Tuesday, May 5, 2009

Sit Up Straight: Your Life May Dependent On It.

Today’s world is a mad mad one. Information technologies, as well as other technologies, have blessed us tremendously. As we discussed in last week’s post, there have been unfortunate consequences to these advances. In addition to what we talked about last week, there are very real physical consequences to the reliance we have come to have on computers for our everyday tasks.File:Computer Workstation Variables.jpg

For an increasing number of us, computers are at the centre of work and play. So we spend 8 - 14 hours tapping away at our keyboards peering at the screens in front of us, scrunched in our office chairs. We then go home and do pretty much the same thing.

Without realising it, we are putting ourselves at risk of long-term damage to our joints, our bones, our muscles and our eyes. Welcome to the increasingly painful world of repetitive stress injuries (RSI). Without going into all the technical medical terms and descriptions, the group of disorders known as RSI occurs because we spend too much time doing things over and over again in unnatural positions. The disorders also result from using wrongly designed tools and furniture for our daily tasks. The picture to the right taken from Wikipedia, shows the recommended physical position everyone should sit in when working with computers.

Most of us don’t use our computers this way. We slouch forward rather than sitting straight, we bend our wrists the wrong way and rest them on the table while typing. Our monitors are at the wrong height for us. We stretch our legs out rather than place them flat on the floor. Our elbows are not at 90 degree angles. We hold the mouse the wrong way. Our chairs are set at the wrong height. We stare at the screen for long hours without a break.

However, most importantly, even if we sit the right way, and use our keyboard and mouse right, doing it for too long without taking breaks will eventually have the same impact. Aside from how we sit and work, the tools we work with are also important. We use computer equipment and office furniture that are not designed to keep us healthy and comfortable. The technical term is ergonomics and this refers to the “scientific discipline of designing according to the human needs”.

The effect of all this may not be felt in the short term beyond the occasional stiffness. However, in the long term the impact can be devastating. The effects may include tendonitis, carpal tunnel syndrome, muscular weakness, nerve damage, and can get as bad as paralysis. You may well require surgery. Harvard has a good resource on this subject and there is a huge amount of material on the internet about this.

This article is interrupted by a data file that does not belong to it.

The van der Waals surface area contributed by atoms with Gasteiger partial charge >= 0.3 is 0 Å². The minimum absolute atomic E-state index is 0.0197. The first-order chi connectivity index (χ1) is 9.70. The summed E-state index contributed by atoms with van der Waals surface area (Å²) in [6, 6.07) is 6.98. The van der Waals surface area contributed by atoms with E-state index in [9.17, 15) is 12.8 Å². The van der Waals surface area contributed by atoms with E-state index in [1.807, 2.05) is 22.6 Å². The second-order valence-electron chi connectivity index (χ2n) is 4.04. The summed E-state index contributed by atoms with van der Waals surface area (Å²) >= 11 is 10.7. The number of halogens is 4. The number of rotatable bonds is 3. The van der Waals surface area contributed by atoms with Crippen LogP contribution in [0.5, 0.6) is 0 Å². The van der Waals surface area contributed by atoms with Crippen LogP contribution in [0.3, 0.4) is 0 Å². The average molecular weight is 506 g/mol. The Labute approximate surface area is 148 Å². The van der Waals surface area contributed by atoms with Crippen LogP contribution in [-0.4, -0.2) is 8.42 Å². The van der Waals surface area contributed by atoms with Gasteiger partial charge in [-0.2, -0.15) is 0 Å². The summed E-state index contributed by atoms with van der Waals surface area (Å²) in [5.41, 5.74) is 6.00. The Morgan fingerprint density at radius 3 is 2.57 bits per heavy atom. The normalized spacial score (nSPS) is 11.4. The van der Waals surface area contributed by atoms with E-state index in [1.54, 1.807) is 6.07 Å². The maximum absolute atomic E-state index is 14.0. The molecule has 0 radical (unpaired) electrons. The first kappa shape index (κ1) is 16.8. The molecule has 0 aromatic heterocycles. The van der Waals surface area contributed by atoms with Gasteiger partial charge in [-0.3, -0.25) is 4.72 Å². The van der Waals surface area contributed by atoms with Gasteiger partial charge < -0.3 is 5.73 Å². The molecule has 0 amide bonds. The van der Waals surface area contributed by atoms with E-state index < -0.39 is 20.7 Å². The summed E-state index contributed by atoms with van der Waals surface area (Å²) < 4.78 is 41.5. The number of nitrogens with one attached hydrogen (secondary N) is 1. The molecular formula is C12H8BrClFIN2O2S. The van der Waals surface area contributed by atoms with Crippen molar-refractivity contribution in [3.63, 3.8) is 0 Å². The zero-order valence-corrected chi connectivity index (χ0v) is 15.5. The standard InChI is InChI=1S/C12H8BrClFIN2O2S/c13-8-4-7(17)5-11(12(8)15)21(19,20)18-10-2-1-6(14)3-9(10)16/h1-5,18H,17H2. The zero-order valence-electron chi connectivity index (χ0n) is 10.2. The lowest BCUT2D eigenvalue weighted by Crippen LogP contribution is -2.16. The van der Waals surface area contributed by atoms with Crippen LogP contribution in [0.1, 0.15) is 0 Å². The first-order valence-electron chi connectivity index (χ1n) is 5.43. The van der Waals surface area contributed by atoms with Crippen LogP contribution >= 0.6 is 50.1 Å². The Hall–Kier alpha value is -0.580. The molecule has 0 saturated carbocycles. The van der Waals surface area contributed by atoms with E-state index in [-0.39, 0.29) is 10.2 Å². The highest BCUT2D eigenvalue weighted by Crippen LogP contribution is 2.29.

I can’t emphasis enough how important it is that we be aware of this. Picture yourself a middle-aged man or woman in your fifties. You can’t stand straight, you can’t hold things in your hands for long. your arms are constantly trembling. And you are in unrelenting pain.

That is the risk.

What can you do? Take frequent breaks from your computer. Stand up. Walk around. Set up your workstation to fit the standards in the picture about. Specialists have come up with little exercises you can take at your desks to exercise those key joints and muscles. These exercises are quick, easy to do and are very effective. This is a computer problem and there are actually computer aids to help with this. My company uses a software called WorkPace by a company called Wellnomics that forces you to take short frequent breaks. It enforces these breaks by making making your mouse and keyboard unresponsive for periods from a few seconds to a few minutes depending on the settings you have selected. It can track your current usage and tailor the breaks to fit your needs. It also gives you little exercises that you can take during the breaks and you can track how well you follow the breaks and exercises.

WorkPace isn’t free software, but there are free solutions that do similar things. Download.com is a good place to start looking. Get one of them and install it on your computer. It is worth the expense and the effort to replace your work furniture with ergonomically appropriate furniture. It’s definitely worth having an “industrial engagement” with your employers to get safe and ergonomic chairs, tables, keyboards and mice. If you’re the employer, then you owe it to you employees to provide them with such furniture and equipment. Lastly, if you are already in pain or experiencing any of the symptoms discussed here or in other resources, please go and see your doctor.

I started out talking about the madness we face in today’s world, well unless we take very good care, one of the casualties could well be our health.

My back hurts.


Back Pain: RSI Prevention Exercises


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